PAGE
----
PO1IPI-Introduction to Political Ideas

Module Provider: School of Politics, Economics and International Relations
Number of credits: 20 [10 ECTS credits]
Terms in which taught: Autumn / Spring / Summer module
Non-modular pre-requisites:
Modules excluded:
Current from: 2020/1

Module Convenor: Dr Rob Jubb

Email: r.s.d.jubb@reading.ac.uk

Type of module:

Summary module description:

An introduction to political theory, covering central topics like the state and its authority, democracy, rights and liberty, equality and social justice, and war and intervention, as well as some of the basic methods for understanding them all. 


To introduce students to central topics in political theory and approaches to understanding them. 

Assessable learning outcomes:

At the end of this course students should be able:

  • To explain and analyse some basic political concepts like the state, democracy, rights and liberty;

  • To explain and analyse the use of these basic political concepts in political theory;

  • To explain and analyse the connections between these basic political concepts, their role in theories and traditions and policy preferences and orientations. 

Additional outcomes:

Effective oral presentation; informed and critical use of primary and secondary resources, including intelligent use of internet sources; enhanced confidence in, and effectiveness of, oral and written communication through seminar discussions, presentations and essays; appropriate and consistent referencing.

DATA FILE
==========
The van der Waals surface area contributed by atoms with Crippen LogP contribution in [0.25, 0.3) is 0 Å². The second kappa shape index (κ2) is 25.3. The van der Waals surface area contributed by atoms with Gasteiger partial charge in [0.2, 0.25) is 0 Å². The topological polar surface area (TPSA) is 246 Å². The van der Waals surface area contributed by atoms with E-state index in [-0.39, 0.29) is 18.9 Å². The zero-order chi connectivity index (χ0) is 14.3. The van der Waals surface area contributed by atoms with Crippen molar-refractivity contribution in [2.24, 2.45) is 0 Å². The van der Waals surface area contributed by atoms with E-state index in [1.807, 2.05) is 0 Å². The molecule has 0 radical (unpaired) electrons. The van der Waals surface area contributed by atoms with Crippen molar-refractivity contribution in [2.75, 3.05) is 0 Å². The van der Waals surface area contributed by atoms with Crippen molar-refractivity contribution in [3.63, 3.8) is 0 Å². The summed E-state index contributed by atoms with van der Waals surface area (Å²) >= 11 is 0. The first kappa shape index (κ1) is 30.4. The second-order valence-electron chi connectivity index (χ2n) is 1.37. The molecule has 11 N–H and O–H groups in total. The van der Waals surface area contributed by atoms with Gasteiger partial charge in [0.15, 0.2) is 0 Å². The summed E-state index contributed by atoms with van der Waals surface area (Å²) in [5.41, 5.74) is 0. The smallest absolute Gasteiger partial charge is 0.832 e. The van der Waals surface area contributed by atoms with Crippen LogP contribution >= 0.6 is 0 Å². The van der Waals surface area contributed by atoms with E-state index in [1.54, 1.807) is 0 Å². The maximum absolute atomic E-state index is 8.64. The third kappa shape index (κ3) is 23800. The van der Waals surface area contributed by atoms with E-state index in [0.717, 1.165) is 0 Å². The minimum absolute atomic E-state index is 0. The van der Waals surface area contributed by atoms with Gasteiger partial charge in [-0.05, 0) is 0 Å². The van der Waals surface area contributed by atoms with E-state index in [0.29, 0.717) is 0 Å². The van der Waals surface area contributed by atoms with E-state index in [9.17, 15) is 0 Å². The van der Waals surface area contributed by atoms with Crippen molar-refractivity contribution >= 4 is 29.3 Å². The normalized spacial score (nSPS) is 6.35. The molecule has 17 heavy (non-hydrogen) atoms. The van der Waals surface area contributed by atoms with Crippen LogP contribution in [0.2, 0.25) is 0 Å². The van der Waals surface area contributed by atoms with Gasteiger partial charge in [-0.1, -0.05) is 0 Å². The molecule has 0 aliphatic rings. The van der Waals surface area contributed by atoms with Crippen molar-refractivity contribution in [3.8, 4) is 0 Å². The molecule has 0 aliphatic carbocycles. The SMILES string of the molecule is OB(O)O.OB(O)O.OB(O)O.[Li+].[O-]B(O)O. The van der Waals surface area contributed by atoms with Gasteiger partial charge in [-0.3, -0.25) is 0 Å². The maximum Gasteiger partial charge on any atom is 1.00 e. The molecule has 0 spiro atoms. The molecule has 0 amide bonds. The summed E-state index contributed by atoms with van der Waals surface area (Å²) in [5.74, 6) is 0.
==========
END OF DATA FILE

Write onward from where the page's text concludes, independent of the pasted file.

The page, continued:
Outline content:

This first-year module introduces students to the study of political ideas and concepts. It begins by investigating politics as a distinctive area of human life, the state and the related concept of sovereignty, before moving on to other central political concepts including liberty, equality and democracy, as well as questions around political obligation, the environment and war and intervention. The investigations will be focused around equipping students to study not just political theory b ut politics and international relations more broadly at a higher level, in part through connecting the questions raised in these investigations to contemporary political issues and debates. Students will consider, for example, whether democratic governments have any special claim to their citizens’ obedience, as well as the relationship, if any, between how free someone is and how wealthy they are.

Brief description of teaching and learning methods:

16 lectures and 10 classes requiring some preparatory reading, oral presentations and written essays.

Contact hours:
  Autumn Spring Summer
Lectures 8 8
Seminars 5 5
Guided independent study: 87 87
Total hours by term 0
Total hours for module 200

Summative Assessment Methods:
Method Percentage
Written exam 60
Written assignment including essay 40

Summative assessment- Examinations:
One three-hour examination.

Summative assessment- Coursework and in-class tests:

Students will write one 1,500 word essay in each of the Autumn and Spring terms. The coursework mark will be the average of the two essay marks. The coursework mark will constitute 40% of the overall assessment.